BandLogo
JukeBox is a blog for lovers of design and music in equal measure. All posts are written by experts who've been there and got the (band) t-shirt.

F1 — Funkadelic

F1 — Funkadelic

It’s not easy to unravel the outlandish, tripped-out, tangled world of Funkadelic — they always played by their own rules, and did things in their own sweet funkin’ way.

Not so much a band as a revolving door of musicians led by George Clinton and Bernie Worrell, well over 30 people contributed to the project over a period of around 15 years.

From the late 1960s to the mid-1980s, Funkadelic served up an ever-evolving melange of psychedelic rock, soul and funk, R&B, and trippy electronic music — though they’d originally started out as a doo wop outfit. In their several incarnations, they were variously called The Parliaments, Funkadelic, Parliament and P-Funk, and although there was a certain kind of logic to where one ended and the next began, the lines were blurred to say the least.

Band hierarchy: a mix-and-match approach to logos, which breaks all the rules, but somehow works.

Band hierarchy: a mix-and-match approach to logos, which breaks all the rules, but somehow works.

So it will come as no surprise to learn that Funkadelic were far from consistent when it came to their band logo. The only guideline here was that there were no guidelines. In fact, their first four albums sported completely different renderings of the word ‘Funkadelic’.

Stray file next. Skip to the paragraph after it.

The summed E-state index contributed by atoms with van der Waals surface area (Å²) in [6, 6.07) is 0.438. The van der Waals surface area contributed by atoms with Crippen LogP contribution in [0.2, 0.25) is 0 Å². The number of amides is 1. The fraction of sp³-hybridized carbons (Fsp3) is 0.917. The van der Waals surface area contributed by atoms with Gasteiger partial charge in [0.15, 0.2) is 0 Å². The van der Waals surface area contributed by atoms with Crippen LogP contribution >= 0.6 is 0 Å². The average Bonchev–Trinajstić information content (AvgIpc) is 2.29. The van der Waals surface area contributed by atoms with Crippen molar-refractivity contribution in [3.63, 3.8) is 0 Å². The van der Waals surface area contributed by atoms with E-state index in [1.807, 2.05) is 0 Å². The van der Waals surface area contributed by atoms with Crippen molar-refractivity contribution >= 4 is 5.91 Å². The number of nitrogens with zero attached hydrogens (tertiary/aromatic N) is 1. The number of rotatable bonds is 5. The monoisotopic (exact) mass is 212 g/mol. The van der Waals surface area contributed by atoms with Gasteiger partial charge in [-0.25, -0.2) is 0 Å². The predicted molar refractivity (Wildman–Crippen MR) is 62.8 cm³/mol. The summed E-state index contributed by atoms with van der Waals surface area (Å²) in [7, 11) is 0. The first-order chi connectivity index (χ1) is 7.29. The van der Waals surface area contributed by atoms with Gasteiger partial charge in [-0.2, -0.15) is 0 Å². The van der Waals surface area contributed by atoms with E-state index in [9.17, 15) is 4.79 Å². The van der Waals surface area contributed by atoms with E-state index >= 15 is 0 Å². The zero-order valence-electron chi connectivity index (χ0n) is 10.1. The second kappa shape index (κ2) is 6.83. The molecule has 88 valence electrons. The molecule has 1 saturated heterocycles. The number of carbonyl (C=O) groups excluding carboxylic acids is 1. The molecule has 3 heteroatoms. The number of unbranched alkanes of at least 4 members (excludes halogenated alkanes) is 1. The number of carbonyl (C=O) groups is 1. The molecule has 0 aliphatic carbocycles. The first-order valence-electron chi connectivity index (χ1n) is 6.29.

But the fourth, ‘America Eats Its Young’ (1972) came complete with a cosmic fold-out poster by designer Kathy Abel. This featured a naked woman bestriding the Earth, looking upwards towards a foetus floating in a strange, swirling purple cloud. And running across the bottom of the poster, was a new version of the Funkadelic logo — the one that finally stuck*.

Rock bottom: Kathy Abel’s poster used the classic Funkadelic logo for the first time.

Rock bottom: Kathy Abel’s poster used the classic Funkadelic logo for the first time.

The logo uses joined outline capitals and drop shadows, in a curved, semi-3D composition, making the letters in the middle appear slightly further away than those at either end. The i is dotted with a skull sporting a Little Richard ‘conk’ hairstyle. Over the years, there were many variants of the basic logo, some rough-and-ready, others more polished, in different colourways and finishes. The skull design was also modified and played with.

The logo was skilfully woven in to the astonishing ‘more is more’ sleeve artwork created by artist Pedro Bell, who worked on ‘Cosmic Slop’, ‘Standing on the Verge of Getting It On’, ‘Let's Take It to the ‘Tales of Kidd Funkadelic’, ‘Hardcore Jollies’, ‘One Nation Under a ‘Uncle Jam Wants You’ (inside and back cover), and ‘The Electric Spanking of War Babies’.

Ring my bell: Pedro Bell’s super-busy, suggestive, surreal sleeve art played a major part in creating the Funkadelic mythology. 

Ring my bell: Pedro Bell’s super-busy, suggestive, surreal sleeve art played a major part in creating the Funkadelic mythology. 

George Clinton described Bell’s work as “invert[ing] psychedelia through the ghetto like an urban Hieronymus Bosch”. Couldn’t have put it better myself.

*We’re not entirely sure whether Kathy Abel designed the Funkadelic logo or not. But we have a Funkadelic insider on the case. Ronald P Edwards (aka Stozo The Clown), who created cover art for the P-Funk All Stars, George Clinton and many more, is investigating on behalf of BLJB.

Do you know your band logo onions?

Do you know your band logo onions?

Still PiL

Still PiL